Twenty-Third Arkansas Infantry (CS)

The Twenty-Third Arkansas Infantry Regiment was a Confederate unit that served in both the Western and Trans-Mississippi Theaters during the American Civil War. The regiment was organized on April 25, 1862, at Memphis, Tennessee, by the consolidation of Charles Adams’s and Simon Hughes’s infantry battalions and Mitchell Adair’s infantry company. It was composed of companies and men primarily from Clark, Craighead, Crittenden, Jackson, Phillips, Poinsett, and St. Francis counties, and its elected field officers were Colonel Charles W. Adams, Lieutenant Colonel Simon P. Hughes, and Major James F. Robinson. Reorganization of the regiment was undertaken on September 10, 1862, with Oliver P. Lyles appointed as colonel, Abraham Pennington as lieutenant colonel, and Erastus L. Black as major.

The regiment was transferred across the Mississippi River by May 1862 and attached to Major General Earl Van Dorn’s Army of the West at Corinth, Mississippi. At least one company was detached on cotton-burning missions along the Mississippi River during the early summer. By fall, it was assigned to the brigade of Brigadier General John C. Moore, Brigadier General Dabney Maury’s Division, Major General Sterling Price’s Corps stationed in Mississippi.

The Twenty-Third Arkansas first experienced combat at the Battle of Corinth, Mississippi, October 3–4, 1862. On October 3, the regiment and its brigade advanced, making two successful assaults on enemy fortifications. The next morning, they assaulted enemy positions, driving the enemy from their third line of works and following them into the heart of Corinth, many times fighting house to house. The enemy, being greatly reinforced, counter-charged, forcing the Arkansas soldiers to retreat to their original line of October 3 with heavy casualties. During the evacuation and retreat on October 5, the Twenty-Third was ordered forward as advanced guard to secure Davis’s Bridge over the Hatchie River and to hold the high ground in order to allow the army to withdraw. With only 300 men, the regiment was assailed by overwhelming artillery fire and infantry assaults, and after a period of stubborn defense was forced to retreat across the river, again experiencing substantial losses. Throughout the three days of battle, the regiment lost five killed, twenty-three wounded, and 116 missing, many presumed dead or wounded, who had been left behind.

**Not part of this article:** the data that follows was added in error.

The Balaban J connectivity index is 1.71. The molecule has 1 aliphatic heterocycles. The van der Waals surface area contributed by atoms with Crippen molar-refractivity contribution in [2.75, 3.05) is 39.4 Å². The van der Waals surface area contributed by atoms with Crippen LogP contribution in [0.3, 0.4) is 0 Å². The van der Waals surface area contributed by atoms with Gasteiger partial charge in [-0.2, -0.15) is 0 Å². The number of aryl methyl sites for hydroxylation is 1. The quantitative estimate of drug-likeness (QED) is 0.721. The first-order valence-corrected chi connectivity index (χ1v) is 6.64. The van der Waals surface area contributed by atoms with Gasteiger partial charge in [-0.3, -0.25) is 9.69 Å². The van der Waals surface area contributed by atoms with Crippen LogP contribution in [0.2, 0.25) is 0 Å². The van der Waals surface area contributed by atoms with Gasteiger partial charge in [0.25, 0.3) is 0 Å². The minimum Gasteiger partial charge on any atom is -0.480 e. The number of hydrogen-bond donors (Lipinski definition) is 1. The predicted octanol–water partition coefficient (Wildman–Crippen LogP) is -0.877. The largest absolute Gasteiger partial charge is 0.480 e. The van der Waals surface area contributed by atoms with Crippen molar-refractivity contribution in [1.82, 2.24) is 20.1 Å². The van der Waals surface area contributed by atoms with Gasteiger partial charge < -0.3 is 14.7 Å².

On January 7, 1863, the Twenty-Third was consolidated with the Fourteenth, Sixteenth, Seventeenth, and Eighteenth Arkansas Infantry regiments and First Arkansas Infantry battalion into a regiment commanded by Colonel Robert Crockett of the Eighteenth. The consolidated regiment was ordered to Port Hudson, Louisiana, and assigned to Brigadier General William N. R. Beall’s brigade. The Twenty-Third Arkansas endured the forty-eight-day siege (May 22–July 9) by Union forces under General Nathaniel Banks, in which a number of battles were fought, resulting in at least five killed, twenty-eight wounded, and five missing from the Twenty-Third. A remnant of the unit was included in the final capitulation of the Confederates on July 9, 1863, allowing Union forces complete control of the Mississippi River. Enlisted soldiers were paroled and returned to Arkansas, while most officers spent the remainder of the war in northern prisons. Colonel Lyles somehow avoided extended imprisonment and returned to Arkansas.

Once exchanged, the remnant of the Twenty-Third Arkansas was reorganized by Colonel Lyles and mounted, serving the remainder of the war in the Trans-Mississippi. Operating mostly as an independent command, Lyle’s regiment was assigned to Major General James F. Fagan’s cavalry division on September 12, 1864, during the initial phase of Price’s Missouri Raid. Although records are mostly missing due to wagons being burned during the retreat in southwestern Missouri, prisoner-of-war and parole records support the fact of Lyle’s men fighting with the rest of Fagan’s division at Pilot Knob, Little Blue, Westport, and Newtonia in Missouri and Marais des Cygnes River and Mine Creek in Kansas.

After returning to Arkansas, Lyle’s regiment transferred north of the Arkansas River and operated independently in the counties of northeastern Arkansas near the homes of the majority of the men. In December 1864, the unit fought against Union forces in Crittenden County near Marion and Mound City. In February 1865, the regiment, as part of Colonel Archibald Dobbins’s command, operated along Crowley’s Ridge and the St. Francis River valley. During the final months of the war, General John B. Magruder ordered Lyle’s command south of the Arkansas River, but it is unknown if the move ever occurred. More than likely, most of the men remained in northeastern Arkansas and were included in the surrender of Brigadier General Jeff Thompson’s forces on May 11, 1865. No records of the unit or its surrender survive.

For additional information:
Cozzens, Peter. The Darkest Days of the War: The Battles of Iuka and Corinth. Chapel Hill: University of North Carolina Press, 2006.

Hewitt, Lawrence Lee. Port Hudson: Confederate Bastion on the Mississippi. Baton Rouge: Louisiana State University, 1987

The War of the Rebellion: A Compilation of the Official Records of the Union and Confederate Armies. Washington DC: Government Printing Office, 1880–1901.

Anthony Rushing
Bryant Public Schools


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